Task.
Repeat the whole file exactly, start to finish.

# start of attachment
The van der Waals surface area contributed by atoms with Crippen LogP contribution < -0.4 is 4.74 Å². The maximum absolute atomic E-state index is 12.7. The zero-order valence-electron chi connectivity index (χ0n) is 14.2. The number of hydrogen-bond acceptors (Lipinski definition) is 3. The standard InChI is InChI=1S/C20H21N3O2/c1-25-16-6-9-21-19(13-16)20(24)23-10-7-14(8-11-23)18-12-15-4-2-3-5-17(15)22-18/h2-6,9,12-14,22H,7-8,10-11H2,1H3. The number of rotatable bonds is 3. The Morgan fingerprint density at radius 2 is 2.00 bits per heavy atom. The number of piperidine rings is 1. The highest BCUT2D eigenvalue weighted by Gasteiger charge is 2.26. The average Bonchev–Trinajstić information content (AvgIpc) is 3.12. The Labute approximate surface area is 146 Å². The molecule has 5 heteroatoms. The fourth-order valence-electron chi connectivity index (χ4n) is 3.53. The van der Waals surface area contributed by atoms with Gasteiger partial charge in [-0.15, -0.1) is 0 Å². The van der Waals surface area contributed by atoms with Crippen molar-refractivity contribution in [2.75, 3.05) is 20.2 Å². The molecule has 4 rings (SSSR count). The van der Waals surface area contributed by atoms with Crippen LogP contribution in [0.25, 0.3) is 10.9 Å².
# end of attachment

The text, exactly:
The van der Waals surface area contributed by atoms with Crippen LogP contribution < -0.4 is 4.74 Å². The maximum absolute atomic E-state index is 12.7. The zero-order valence-electron chi connectivity index (χ0n) is 14.2. The number of hydrogen-bond acceptors (Lipinski definition) is 3. The standard InChI is InChI=1S/C20H21N3O2/c1-25-16-6-9-21-19(13-16)20(24)23-10-7-14(8-11-23)18-12-15-4-2-3-5-17(15)22-18/h2-6,9,12-14,22H,7-8,10-11H2,1H3. The number of rotatable bonds is 3. The Morgan fingerprint density at radius 2 is 2.00 bits per heavy atom. The number of piperidine rings is 1. The highest BCUT2D eigenvalue weighted by Gasteiger charge is 2.26. The average Bonchev–Trinajstić information content (AvgIpc) is 3.12. The Labute approximate surface area is 146 Å². The molecule has 5 heteroatoms. The fourth-order valence-electron chi connectivity index (χ4n) is 3.53. The van der Waals surface area contributed by atoms with Gasteiger partial charge in [-0.15, -0.1) is 0 Å². The van der Waals surface area contributed by atoms with Crippen molar-refractivity contribution in [2.75, 3.05) is 20.2 Å². The molecule has 4 rings (SSSR count). The van der Waals surface area contributed by atoms with Crippen LogP contribution in [0.25, 0.3) is 10.9 Å².